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Conservation Groups Cry Foul Over Forest-Service Rule Change

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The Ashley National Forest in northeastern Utah is part of more than 8 million acres of woodlands in the state managed by the U.S. Forest Service. (Jeff/Adobe Stock)
The Ashley National Forest in northeastern Utah is part of more than 8 million acres of woodlands in the state managed by the U.S. Forest Service. (Jeff/Adobe Stock)
November 20, 2020

OGDEN, Utah -- The U.S. Forest Service has issued a controversial rule green-lighting activities such as logging and road-building in national forests in Utah and elsewhere without a public comment period. The move is part of a flurry of regulatory rollbacks by the Trump administration that will diminish protections for migratory birds, and expand drilling and mining.

Susan Jane Brown, public lands director and staff attorney at the Western Environmental Law Center, said the rule changes the National Environmental Policy Act requirement that environmental impact studies be completed before infrastructure projects can begin.

"The procedures that the agency did finalize and decided to move forward with are a pretty substantial threat to our national forests," she said, "particularly given this administration's focus on commercial extraction from our public lands."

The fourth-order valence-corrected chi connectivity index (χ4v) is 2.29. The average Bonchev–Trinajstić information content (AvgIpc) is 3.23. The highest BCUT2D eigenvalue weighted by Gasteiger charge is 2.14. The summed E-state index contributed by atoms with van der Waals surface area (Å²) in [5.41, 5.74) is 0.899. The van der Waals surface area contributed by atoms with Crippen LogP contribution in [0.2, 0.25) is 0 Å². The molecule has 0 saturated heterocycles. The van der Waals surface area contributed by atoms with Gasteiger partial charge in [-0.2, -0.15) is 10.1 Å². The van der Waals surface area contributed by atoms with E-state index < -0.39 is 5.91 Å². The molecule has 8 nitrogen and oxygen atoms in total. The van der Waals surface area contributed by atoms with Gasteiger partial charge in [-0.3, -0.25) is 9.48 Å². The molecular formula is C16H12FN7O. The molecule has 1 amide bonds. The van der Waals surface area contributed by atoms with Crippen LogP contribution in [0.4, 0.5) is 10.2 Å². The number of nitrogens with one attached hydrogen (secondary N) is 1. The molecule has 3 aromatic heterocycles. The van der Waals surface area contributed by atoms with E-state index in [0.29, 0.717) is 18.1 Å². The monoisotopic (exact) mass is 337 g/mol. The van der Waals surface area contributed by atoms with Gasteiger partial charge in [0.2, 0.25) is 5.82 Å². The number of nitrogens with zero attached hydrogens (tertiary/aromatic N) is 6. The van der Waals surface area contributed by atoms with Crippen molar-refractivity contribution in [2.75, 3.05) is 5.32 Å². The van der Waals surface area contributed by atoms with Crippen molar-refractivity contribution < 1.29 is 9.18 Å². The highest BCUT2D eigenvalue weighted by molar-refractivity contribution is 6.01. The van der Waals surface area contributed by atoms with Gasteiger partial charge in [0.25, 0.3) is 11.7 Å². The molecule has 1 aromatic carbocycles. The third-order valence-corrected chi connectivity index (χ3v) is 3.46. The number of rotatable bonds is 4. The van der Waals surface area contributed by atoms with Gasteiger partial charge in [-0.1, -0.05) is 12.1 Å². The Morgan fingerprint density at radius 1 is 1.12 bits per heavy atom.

She said the rule OKs "categorical exclusions" to allow the Forest Service to proceed with most projects without a public notice. Officials have said the change is needed so the agency can efficiently maintain and repair infrastructure on the public lands it manages.

Brown said putting a road in a national forest can set off a chain reaction of ecological events -- and most of them are bad.

"Scientists tell us that roads are a pretty impactful action to take," she said. "To build roads on public lands has innumerable adverse effects on water quality, on wildlife, and contributes to things like forest fires."

Brown said conservation groups have for years battled the Trump administration over its efforts to water down or eliminate environmental protections. She said they're hopeful a new administration will review and overturn some of the changes.

"It's definitely one of those late-hour actions that would be subject to reversal by an incoming administration," she said. "Whether or not this is going to rank on their priority list is unclear. A number of advocates will be talking with the transition team and apprising them of our concerns."

The new regulations are scheduled to go into effect immediately.

A WELC statement on the issue is online at westernlaw.org.

Mark Richardson, Public News Service - UT